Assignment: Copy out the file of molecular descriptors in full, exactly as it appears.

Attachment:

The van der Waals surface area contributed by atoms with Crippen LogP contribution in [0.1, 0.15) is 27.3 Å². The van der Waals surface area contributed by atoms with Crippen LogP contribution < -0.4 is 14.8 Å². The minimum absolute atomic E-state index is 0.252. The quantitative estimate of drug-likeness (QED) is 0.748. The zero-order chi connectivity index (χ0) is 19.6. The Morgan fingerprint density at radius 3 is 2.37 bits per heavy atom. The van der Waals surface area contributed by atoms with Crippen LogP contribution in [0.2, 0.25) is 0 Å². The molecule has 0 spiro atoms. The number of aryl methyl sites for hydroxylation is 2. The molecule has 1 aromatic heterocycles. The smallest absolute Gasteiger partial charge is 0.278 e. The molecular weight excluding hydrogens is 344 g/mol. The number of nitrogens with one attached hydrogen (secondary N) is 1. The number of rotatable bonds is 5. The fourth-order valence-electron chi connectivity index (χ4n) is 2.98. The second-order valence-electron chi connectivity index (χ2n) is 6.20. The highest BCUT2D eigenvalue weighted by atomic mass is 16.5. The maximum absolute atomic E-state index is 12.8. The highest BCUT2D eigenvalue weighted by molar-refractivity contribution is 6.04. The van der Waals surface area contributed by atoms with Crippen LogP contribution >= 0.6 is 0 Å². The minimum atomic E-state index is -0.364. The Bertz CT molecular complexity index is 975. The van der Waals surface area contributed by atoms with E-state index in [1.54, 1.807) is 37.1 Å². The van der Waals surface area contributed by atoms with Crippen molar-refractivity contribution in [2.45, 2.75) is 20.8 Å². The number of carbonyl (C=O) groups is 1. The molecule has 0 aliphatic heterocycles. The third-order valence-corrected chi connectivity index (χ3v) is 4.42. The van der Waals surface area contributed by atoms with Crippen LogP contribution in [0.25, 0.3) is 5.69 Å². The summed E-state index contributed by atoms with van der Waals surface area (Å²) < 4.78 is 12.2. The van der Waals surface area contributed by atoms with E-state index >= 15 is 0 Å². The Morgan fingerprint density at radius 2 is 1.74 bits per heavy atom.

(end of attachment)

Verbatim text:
The van der Waals surface area contributed by atoms with Crippen LogP contribution in [0.1, 0.15) is 27.3 Å². The van der Waals surface area contributed by atoms with Crippen LogP contribution < -0.4 is 14.8 Å². The minimum absolute atomic E-state index is 0.252. The quantitative estimate of drug-likeness (QED) is 0.748. The zero-order chi connectivity index (χ0) is 19.6. The Morgan fingerprint density at radius 3 is 2.37 bits per heavy atom. The van der Waals surface area contributed by atoms with Crippen LogP contribution in [0.2, 0.25) is 0 Å². The molecule has 0 spiro atoms. The number of aryl methyl sites for hydroxylation is 2. The molecule has 1 aromatic heterocycles. The smallest absolute Gasteiger partial charge is 0.278 e. The molecular weight excluding hydrogens is 344 g/mol. The number of nitrogens with one attached hydrogen (secondary N) is 1. The number of rotatable bonds is 5. The fourth-order valence-electron chi connectivity index (χ4n) is 2.98. The second-order valence-electron chi connectivity index (χ2n) is 6.20. The highest BCUT2D eigenvalue weighted by atomic mass is 16.5. The maximum absolute atomic E-state index is 12.8. The highest BCUT2D eigenvalue weighted by molar-refractivity contribution is 6.04. The van der Waals surface area contributed by atoms with Crippen LogP contribution >= 0.6 is 0 Å². The minimum atomic E-state index is -0.364. The Bertz CT molecular complexity index is 975. The van der Waals surface area contributed by atoms with E-state index in [1.54, 1.807) is 37.1 Å². The van der Waals surface area contributed by atoms with Crippen molar-refractivity contribution in [2.45, 2.75) is 20.8 Å². The number of carbonyl (C=O) groups is 1. The molecule has 0 aliphatic heterocycles. The third-order valence-corrected chi connectivity index (χ3v) is 4.42. The van der Waals surface area contributed by atoms with Crippen LogP contribution in [0.25, 0.3) is 5.69 Å². The summed E-state index contributed by atoms with van der Waals surface area (Å²) < 4.78 is 12.2. The van der Waals surface area contributed by atoms with E-state index >= 15 is 0 Å². The Morgan fingerprint density at radius 2 is 1.74 bits per heavy atom.